5 Pages 1223 Words
One of the captains of industry of 19th century America, Andrew Carnegie helped build
the formidable American steel industry, a process that turned a poor young man into one
of the richest entrepreneurs of his age. Later in his life, Carnegie sold his steel
business and systematically gave his collected fortune away to cultural, educational
and scientific institutions for "the improvement of mankind."
Carnegie was born in Dunfermline, the medieval capital of Scotland, in 1835. The town
was a center of the linen industry, and Andrew's father was a weaver, a profession the
young Carnegie was expected to follow. But the industrial revolution that would later
make Carnegie the richest man in the world, destroyed the weavers' craft. When the steam-
powered looms came to Dunfermline in 1847 hundreds of hand loom weavers became
expendable. Andrew's mother went to work to support the family, opening a small grocery
shop and mending shoes.
"I began to learn what poverty meant," Andrew would later write. "It was burnt into my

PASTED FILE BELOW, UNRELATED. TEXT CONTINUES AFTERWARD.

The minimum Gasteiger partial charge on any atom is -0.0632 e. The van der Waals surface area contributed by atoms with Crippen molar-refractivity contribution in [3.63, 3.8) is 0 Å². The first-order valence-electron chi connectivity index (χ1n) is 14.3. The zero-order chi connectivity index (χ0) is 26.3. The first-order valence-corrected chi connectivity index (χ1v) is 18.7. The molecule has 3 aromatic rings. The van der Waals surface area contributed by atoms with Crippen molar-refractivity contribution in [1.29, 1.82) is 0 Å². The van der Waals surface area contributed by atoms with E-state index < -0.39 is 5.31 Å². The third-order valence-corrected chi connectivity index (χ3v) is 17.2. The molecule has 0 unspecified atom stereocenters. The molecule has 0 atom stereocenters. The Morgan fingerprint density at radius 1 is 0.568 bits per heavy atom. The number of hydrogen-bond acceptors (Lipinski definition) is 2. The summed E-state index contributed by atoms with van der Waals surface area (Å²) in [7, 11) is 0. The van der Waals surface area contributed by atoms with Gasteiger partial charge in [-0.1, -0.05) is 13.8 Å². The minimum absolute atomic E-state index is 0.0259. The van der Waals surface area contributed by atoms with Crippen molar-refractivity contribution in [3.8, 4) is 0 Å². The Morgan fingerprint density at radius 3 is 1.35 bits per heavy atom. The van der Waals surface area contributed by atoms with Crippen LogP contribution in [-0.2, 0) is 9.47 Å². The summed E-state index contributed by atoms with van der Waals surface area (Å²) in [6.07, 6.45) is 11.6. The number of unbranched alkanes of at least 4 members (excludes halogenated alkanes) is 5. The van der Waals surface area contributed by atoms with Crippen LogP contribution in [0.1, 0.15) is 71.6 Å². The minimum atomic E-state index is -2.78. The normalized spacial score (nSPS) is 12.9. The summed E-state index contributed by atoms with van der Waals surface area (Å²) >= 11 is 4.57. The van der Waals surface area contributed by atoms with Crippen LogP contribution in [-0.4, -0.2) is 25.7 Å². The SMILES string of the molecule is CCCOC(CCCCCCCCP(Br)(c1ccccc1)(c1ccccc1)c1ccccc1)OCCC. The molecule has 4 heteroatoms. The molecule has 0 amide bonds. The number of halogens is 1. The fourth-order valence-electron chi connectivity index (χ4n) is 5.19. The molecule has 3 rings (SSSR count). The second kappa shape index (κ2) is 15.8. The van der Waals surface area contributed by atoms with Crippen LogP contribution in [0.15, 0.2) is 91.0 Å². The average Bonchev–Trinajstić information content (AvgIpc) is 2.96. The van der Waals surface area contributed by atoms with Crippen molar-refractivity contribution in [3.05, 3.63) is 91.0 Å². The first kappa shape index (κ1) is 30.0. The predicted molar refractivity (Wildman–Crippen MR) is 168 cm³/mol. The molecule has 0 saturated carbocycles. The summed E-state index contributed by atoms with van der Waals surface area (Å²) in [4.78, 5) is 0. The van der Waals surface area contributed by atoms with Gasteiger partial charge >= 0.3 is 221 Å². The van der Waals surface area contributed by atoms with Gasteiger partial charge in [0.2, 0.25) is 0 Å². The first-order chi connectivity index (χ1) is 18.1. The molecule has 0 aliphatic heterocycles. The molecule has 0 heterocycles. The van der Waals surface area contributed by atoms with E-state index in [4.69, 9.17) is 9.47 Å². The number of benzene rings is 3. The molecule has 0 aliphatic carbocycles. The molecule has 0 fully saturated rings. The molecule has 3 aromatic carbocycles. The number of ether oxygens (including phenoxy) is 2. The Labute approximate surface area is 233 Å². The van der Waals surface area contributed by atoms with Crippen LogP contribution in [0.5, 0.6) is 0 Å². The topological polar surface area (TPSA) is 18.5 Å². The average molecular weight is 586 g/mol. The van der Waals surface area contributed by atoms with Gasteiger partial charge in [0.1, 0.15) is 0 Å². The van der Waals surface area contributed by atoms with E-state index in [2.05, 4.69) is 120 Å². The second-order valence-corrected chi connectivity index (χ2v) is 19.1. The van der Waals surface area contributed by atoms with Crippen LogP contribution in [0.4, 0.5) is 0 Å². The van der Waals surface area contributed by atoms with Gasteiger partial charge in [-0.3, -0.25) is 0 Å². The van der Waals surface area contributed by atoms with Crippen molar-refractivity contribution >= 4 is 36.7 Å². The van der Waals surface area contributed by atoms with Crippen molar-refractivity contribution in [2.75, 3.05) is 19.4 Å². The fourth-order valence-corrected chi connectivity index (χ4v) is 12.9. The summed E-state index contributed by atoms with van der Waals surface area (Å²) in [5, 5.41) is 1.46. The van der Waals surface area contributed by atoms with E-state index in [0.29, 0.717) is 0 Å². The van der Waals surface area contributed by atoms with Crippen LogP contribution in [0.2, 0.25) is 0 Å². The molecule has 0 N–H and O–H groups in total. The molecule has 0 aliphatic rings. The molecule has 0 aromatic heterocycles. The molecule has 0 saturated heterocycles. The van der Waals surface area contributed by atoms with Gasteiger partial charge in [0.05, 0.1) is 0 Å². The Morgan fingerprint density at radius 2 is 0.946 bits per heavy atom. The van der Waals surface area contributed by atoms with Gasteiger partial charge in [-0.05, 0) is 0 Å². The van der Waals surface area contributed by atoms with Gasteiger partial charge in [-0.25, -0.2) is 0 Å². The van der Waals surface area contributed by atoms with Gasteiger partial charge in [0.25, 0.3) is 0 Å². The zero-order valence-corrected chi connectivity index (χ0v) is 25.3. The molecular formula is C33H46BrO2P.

heart then that my father had to beg for work. And then and there came the resolve that
I would cure that when I got to be a man."
An ambition for riches would mark Carnegie's path in life. However, a belief in political
egalitarianism was another ambition he inherited from his family. Andrew's father, his
grandfather Tom Morrison and his uncle Tom Jr. were all Scottish radicals who fought to
do away with inherited privilege and to bring about the rights of common workers.
But Andrew's mother, fearing for the survival of her family, pushed the family to leave
the poverty of Scotland for the possibilities in America. She borrowed 20 pounds she
needed to pay the fare for the Atlantic passage and in 1848 the Carnegies joined two of
Margaret's sisters in Pittsburgh, then a sooty city that was the iron-manufacturing
center of the country.
William Carnegie secured work in a cott...
Page 1 of 5
Essays related to Andrew Carnegie